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E-cigarettes emit toxic vapours which break safety guidelines when used indoors, research suggests.

Non-vaping customers in pubs can be exposed to unhealthy  levels of formaldehyde, which causes cancer, and acrolein, a toxin which irritates the eyes and skin.

That is the finding of a study based on as few as three people an hour using the devices in a bar.

The dangers of passive smoking led to the 2007 smoking ban.

There is no similar law for vaping, although some pub chains including JD Wetherspoon have voluntarily banned electronic cigarettes. 

Last year the World Health Organisation called on Britain to consider a total ban in public spaces due to the risk from ‘second-hand vapour'. 
Researchers led by Berkeley University in California found toxic chemicals released into bars exceeded their state's guideline safety levels. 

The study states: ‘E-cigarettes likely represent a lower risk to health than traditional combustion cigarettes, but they are not innocuous.' 

Following a similar study last year, co-author Dr Hugo Destaillats, from Berkeley, said: ‘Regular cigarettes are super unhealthy. E-cigarettes are just unhealthy.' 

While e-cigarettes don't produce toxic tobacco smoke, which causes lung cancer, they generate other compounds that are potentially dangerous to human health.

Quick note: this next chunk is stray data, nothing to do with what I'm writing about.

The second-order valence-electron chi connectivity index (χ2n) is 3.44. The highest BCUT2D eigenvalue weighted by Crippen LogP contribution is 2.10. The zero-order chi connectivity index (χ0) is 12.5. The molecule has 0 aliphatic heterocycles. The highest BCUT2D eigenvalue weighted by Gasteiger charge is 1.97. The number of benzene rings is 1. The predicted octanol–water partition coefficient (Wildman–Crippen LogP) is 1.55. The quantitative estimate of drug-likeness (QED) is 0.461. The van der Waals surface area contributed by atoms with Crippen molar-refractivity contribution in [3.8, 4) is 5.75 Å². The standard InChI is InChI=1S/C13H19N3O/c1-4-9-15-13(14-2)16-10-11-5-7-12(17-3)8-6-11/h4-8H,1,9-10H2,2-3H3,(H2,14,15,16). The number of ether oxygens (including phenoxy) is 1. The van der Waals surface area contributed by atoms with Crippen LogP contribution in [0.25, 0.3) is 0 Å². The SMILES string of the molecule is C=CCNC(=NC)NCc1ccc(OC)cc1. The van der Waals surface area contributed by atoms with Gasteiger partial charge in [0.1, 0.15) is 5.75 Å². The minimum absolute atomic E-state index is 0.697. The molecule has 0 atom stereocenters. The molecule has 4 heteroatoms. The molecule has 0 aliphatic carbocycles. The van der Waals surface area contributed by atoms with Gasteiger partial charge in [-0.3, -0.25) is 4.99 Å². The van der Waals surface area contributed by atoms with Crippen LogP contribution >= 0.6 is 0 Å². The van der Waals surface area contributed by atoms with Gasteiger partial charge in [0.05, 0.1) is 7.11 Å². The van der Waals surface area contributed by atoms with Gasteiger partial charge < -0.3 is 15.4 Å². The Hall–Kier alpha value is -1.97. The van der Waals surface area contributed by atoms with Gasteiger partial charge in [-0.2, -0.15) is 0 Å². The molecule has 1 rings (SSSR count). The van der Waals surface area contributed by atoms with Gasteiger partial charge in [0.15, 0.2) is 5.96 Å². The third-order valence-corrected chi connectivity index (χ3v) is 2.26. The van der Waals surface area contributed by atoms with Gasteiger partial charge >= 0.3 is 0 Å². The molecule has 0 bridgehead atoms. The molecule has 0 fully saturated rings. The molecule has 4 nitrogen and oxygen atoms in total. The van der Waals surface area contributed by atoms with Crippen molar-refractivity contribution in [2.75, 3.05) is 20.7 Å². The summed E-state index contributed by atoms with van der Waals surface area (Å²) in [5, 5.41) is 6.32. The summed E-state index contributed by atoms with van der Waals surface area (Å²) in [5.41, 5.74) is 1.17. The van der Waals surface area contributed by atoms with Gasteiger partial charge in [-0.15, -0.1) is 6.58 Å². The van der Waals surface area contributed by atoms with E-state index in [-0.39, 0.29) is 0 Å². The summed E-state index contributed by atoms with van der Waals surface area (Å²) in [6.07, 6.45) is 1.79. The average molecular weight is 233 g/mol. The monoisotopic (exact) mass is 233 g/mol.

Formaldehyde intake from just 100 daily puffs of one of these devices is higher than the amount inhaled by a smoker on ten conventional cigarettes a day. The chemical, used to embalm dead bodies, has been  suggested to raise the risk of leukaemia and brain cancer in people – such as funeral directors – who work with it regularly.

Formaldehyde, along with acrolein, is produced when the main ingredients of electronic cigarettes, propylene, glycol and glycerin, are heated. The person vaping is exposed but they also endanger others when exhaling the vapour into the environment.

The study authors calculated  levels of this vapour based on the findings of previous studies on vaping in bars. They took into account indoor air volumes and the number of hourly users, which ranged from just over three to 13. 

The results showed, despite e-cigarette vapour evaporating quickly, that formaldehyde in these bars hit an average level of 135 micrograms per cubic metre and acrolein reached 28 micrograms – both exceeding the California guidelines.

The study, published in the journal Environmental Science & Technology, also judged the risk to people who use e-cigarettes, based on 250 puffs a day, which was found to be typical usage for many vapers in a previous study.

This level of use exposed people to unsafe levels of formaldehyde and diacetyl – a chemical used to flavour many e-cigarettes and blamed for an incurable condition called ‘popcorn lung' in which the organs become so scarred that a lung transplant can be needed.

Before the 2007 smoking ban, passive smoking had been a serious problem. One famous victim was Roy Castle, a non-smoker who died of lung cancer after years playing the trumpet in smoke-filled pubs.

© Daily Mail